Date of Award
Master of Science
Civil, Construction, and Environmental Engineering
James E. Alleman
The USEPA's 2010 mercury rule for non-hazardous waste burning portland cement manufacturing facilities will significantly reduce mercury emissions in the United States, but represents a substantial regulatory challenge for the industry. Development of mercury control technologies for these facilities is difficult due to widely varying levels of mercury inputs and transient emissions caused by a poorly understood mechanism of mercury loop concentration. Determination of mercury concentrations in baghouse dust and kiln feed samples from within the internal mercury loop represents another difficulty due to diverse analytical procedures. Little published literature exists on mercury sorption and desorption from these materials. Without this data, the potential for this loop to serve as a mercury control and removal mechanism is not possible. To advance knowledge of mercury fate and transport in cement manufacture facilities, this study highlighted data gaps and research needs, optimized a digestion method for determination of mercury in kiln feed and baghouse dust, and identified and tracked mercury desorption, sorption, and internal concentration at specific points within a facility demonstrating an internal mercury loop.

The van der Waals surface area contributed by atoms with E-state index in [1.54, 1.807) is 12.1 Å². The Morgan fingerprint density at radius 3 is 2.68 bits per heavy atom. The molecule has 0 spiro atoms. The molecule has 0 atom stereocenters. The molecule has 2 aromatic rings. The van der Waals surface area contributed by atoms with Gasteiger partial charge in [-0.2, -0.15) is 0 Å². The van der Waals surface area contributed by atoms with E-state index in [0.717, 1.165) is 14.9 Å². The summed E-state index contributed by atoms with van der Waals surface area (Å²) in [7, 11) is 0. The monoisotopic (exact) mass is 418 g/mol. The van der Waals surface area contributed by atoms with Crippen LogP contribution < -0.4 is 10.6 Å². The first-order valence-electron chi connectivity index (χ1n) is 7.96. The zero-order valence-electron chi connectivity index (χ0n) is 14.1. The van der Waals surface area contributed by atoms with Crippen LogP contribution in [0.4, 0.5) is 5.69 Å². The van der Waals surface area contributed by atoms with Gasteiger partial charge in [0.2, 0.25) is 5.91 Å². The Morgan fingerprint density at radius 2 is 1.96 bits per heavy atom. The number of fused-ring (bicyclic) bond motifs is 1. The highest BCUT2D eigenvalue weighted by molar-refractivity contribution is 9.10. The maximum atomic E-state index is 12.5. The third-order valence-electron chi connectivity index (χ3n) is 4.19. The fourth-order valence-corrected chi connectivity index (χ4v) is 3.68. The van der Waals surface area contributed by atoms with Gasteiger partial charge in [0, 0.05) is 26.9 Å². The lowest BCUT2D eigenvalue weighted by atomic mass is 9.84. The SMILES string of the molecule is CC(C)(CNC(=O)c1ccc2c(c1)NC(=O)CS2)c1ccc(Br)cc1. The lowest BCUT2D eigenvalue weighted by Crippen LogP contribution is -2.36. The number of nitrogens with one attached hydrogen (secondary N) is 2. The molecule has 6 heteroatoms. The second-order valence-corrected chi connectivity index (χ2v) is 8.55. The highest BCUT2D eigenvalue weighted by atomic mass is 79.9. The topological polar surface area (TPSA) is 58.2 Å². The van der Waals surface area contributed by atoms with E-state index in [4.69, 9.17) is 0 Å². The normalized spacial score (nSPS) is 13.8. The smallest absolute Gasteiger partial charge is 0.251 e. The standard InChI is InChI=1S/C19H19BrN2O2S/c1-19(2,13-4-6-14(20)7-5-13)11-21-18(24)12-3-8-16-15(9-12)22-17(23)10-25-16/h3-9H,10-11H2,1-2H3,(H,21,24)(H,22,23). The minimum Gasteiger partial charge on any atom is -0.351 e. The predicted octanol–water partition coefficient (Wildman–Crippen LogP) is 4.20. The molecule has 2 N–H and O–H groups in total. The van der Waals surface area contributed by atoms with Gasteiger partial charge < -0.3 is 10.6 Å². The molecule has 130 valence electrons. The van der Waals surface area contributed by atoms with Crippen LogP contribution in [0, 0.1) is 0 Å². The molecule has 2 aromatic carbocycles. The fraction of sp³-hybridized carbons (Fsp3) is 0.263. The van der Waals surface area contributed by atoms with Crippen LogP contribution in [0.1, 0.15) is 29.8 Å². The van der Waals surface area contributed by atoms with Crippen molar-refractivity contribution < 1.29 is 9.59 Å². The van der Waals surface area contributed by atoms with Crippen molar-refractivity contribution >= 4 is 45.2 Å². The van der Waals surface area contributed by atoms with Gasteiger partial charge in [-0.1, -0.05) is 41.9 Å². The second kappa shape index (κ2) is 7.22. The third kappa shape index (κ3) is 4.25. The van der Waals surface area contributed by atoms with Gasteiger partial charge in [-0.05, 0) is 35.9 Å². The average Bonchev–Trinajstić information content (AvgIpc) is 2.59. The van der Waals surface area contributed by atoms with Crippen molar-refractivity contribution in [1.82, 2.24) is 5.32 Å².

Joel K. Sikkema
Sikkema, Joel K., "Fate and transport of mercury in portland cement manufacturing facilities" (2011). Graduate Theses and Dissertations. 11907.